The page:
With just days to go to the election New Zealand First leader Winston Peters is on the final sprint after a marathon tour of the whole country.
Our political reporter Jo Moir got exclusive access to the campaign, in what could be Mr Peters' last, travelling with the leader and his contingent from his old stomping ground in Tauranga to Auckland.
New Zealand First leader Winston Peters is leaving nothing to chance as he fights for his political survival this election.
With 1 or 2 percent support in the polls the future is looking very uncertain for the man who both National and Labour have relied on to form a government.
In the last five weeks he and his contingent have travelled in the party's campaign bus from Bluff to Northland - almost 12,000 kilometres in total.
It was a wet and windy welcome for Peters when the bus pulled up in his old stomping ground of Tauranga, to be greeted by more than 100 people.
He visited just a few weeks ago, but with only days until the election he made one last stop in the place where it all began for New Zealand First.
It's the seat he won under National, again as an independent, and then once more when he formed the party in 1993.
Fast forward to 2020 and Peters is deputy prime minister but fighting for his party's survival as all polls point to a Labour-Greens government.
As election day draws near, and more than one million votes have already been cast, Peters is defending his party's decision to make Jacinda Ardern prime minister.
"Of course we took a risk. But we needed, at that time in 2017, to change.
"We just can't go on running the country for the big end of town and for overseas banks and overseas insurance companies. We needed to change,'' he told the gathered crowd in Tauranga.
And while he defends his record back then, he is also warning of what will come if New Zealand First doesn't return.
His campaign is now cemented on putting a stop to what he calls a "gigantic lurch to the left".
From the campaign bus Peters told RNZ every vehicle needs a "super-turbo charger to make it go, but the safety is the handbrake" - and that handbrake is stability.
"Dare I say it, when the prime minister came to tell me 'I'm going to have a baby', the sky didn't fall in, did it? We provided serious stability and kept the show on the road, and stability is very, very important."
Peters says his party's track record in government speaks for itself, from investment in KiwiRail and the Defence Force, to the Pacific reset and Provincial Growth Fund.
He says his party is miles ahead of the Greens.
"Contrast our negotiations, for example, with the Greens. Look at the comparison. The Greens in my view, went into negotiations, weren't clear what they wanted, and have spent the last three years trying to blame everybody else for what they wanted, after the negotiations were after."
So did New Zealand First achieve everything it promised its voters?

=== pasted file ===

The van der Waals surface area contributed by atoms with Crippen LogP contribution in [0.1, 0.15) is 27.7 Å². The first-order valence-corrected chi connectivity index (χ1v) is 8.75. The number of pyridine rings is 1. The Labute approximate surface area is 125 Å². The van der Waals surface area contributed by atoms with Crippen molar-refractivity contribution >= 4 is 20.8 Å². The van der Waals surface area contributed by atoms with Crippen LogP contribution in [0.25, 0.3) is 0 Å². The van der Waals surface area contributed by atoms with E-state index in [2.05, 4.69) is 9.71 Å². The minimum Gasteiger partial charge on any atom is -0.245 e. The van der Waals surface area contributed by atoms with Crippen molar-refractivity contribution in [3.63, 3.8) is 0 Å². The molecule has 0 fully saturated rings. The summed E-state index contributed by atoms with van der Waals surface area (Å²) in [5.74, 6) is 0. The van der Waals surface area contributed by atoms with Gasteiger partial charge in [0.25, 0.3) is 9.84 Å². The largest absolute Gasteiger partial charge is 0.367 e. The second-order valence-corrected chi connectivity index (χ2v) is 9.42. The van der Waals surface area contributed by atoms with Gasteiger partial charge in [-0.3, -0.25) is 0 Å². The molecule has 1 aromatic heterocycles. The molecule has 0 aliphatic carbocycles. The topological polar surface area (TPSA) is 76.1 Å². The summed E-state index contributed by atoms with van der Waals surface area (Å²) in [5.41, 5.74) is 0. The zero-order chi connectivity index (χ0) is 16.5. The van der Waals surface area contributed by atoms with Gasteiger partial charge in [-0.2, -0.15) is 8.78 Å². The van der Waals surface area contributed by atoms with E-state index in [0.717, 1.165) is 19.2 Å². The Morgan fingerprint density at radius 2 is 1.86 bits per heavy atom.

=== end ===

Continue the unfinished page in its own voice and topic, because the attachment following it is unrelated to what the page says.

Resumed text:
"If you get 80 percent of what you want, you're doing extremely well. Of course you are always frustrated. But you go into negotiations knowing you can't get everything you want, but to get as much as you possibly can on the manifesto you campaigned on, so you can look at people in the eye and say 'I did my best'."
RNZ spoke to those who went along to hear from Peters, and asked whether they thought the party would make it back.
For the most part people responded, "I hope so'' and when prompted as to why they weren't certain, they said there was an impression things weren't looking so hot.
But Peters is banking on a decent chunk of people holding back on voting until Saturday.
His theory is that people will throw their support behind New Zealand First when they wise up to the idea National and ACT have no chance of forming a government.
Some have already cast their vote, but others are still deciding.
On the bus with a political veteran
Peters is a creature of habit.
He sits in the seat just to the left of the bus driver every day, it's his seat.
It's the same seat he sat in when he travelled the length of the country in 2017.
RNZ joins the back of the entourage and steps onto the bus] as Peters is departing the day's public meeting.
He jokingly quips, "I forgot an interloper was joining us''.
Down the back of the bus suits are hanging, suitcases are stacked up, and there's a make-shift office with tables for Cabinet Zoom calls, strategising and media interviews.
It's a small contingent on the bus with Peters and they all have jobs.
There's two young candidates on board hitting the phones every chance they get, reception permitting.
One is calling members, letting them know where public meetings are, the other is emailing supporters.
Peters loves music, and can find a song and lyrics to go with almost any situation.
As he overhears a phone call on the bus to a woman named Caroline, Peters breaks out in tune to the song 'Sweet Caroline'.
Nobody is surprised, everyone just carries on with what they're doing.
The bus driver enjoys a bit of banter, and he and Peters talk about the Bay of Plenty, its kiwifruit fame and old roads that have turned into new highways.
Lunch gets eaten on the bus - sushi on this occasion - and a tidy Peters makes sure all the rubbish is picked up and put in the bin at the first available stop.
Peters says this campaign has been the most difficult by far, but he doesn't have time to complain about it.
Did he think he would still be in a bus campaigning, day- in day- out, in 2020? Absolutely not.
But he says there's no time for romanticising about missed horseriding and boating.
He still has unfinished business.